Disable browser caching for Lightning Components

Salesforce Lightning Heroes

Over the last 18 months Desynit have worked on a number of projects involving complex custom Lightning Components. The Lightning Component Framework has come a long way in that time, and many of the initial roadblocks we encountered (like missing documentation, and problems with components in changesets) have been fixed in recent releases. However, the persistent caching of components in development has remained a frustration.

Cache on delivery

To put it kindly, LEX has been known to be a little sluggish. To maximise performance, Salesforce implements an aggressive caching policy to minimise time consuming round-trips to the server. This may be sensible in a Production environment, where components rarely change, but forcing multiple page refreshes (often taking 5 seconds or more) to view changes is a major overhead.

When viewing markup changes we can at least keep hitting F5 until new elements appear. It’s much more problematic if we are updating the JavaScript code in our controller or helper files, because there may not be a visual clue to let us know if we’re viewing the latest version of our component.

A primitive option…

To minimise the hassle this can cause, we got into the habit of inserting a spurious div or p element into our markup, incrementing the content each time a change was made anywhere in the component:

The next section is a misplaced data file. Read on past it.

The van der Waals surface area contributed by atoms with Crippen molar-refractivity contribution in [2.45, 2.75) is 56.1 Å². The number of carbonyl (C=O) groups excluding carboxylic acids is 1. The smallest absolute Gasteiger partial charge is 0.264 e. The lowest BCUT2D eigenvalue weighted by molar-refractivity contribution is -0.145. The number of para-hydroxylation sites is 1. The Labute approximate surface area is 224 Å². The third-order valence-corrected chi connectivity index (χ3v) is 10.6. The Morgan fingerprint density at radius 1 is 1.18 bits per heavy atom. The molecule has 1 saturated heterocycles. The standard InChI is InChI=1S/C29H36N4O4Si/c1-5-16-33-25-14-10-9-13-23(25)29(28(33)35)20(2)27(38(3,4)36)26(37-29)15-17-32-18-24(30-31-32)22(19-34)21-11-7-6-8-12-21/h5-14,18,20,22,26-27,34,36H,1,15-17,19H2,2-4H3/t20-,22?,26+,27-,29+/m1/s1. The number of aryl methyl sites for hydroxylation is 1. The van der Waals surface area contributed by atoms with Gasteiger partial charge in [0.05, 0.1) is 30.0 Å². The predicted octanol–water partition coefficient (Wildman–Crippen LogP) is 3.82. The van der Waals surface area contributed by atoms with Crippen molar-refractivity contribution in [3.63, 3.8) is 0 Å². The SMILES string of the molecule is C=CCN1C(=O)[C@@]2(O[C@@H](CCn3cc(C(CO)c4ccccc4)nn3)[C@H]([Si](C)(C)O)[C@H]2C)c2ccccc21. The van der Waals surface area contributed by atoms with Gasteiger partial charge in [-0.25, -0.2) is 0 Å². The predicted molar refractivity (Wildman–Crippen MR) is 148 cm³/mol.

[prism field=code_example_1 language=java]

Not a very elegant solution, but it gets the job done (as long as you remember to update your content).

A better option…

I came across the official solution for this problem buried away in the 51st minute of a Salesforce Webinar called ‘Best Practices for Lightning Component Development’.

  • From Setup, locate the link to ‘Session Settings’
  • Locate the ‘Caching’ section
  • Uncheck the option to ‘Enable secure and persistent browser caching to improve performance’

Caching Options

And just like magic, my Lightning Component is as fresh as a daisy on every load – result! Naturally, you should only consider turning off browser caching in a Developer Org or Sandbox (because nobody updates Lightning Components in Production, right???)

Further investigation shows that this feature has in fact been available since the Spring ‘16 release, but I had not come across it before, and this problem has been mentioned by a lot of developers at meetups, as well as on blogs and podcasts that I follow. Looks like we all need to scrutinise the release notes a little more from now on…

Lightning Cartoon Figures
By Dorian Sutton
22 May 2017
Salesforce DevelopmentThe Dev ZoneThe Good Systems Blog

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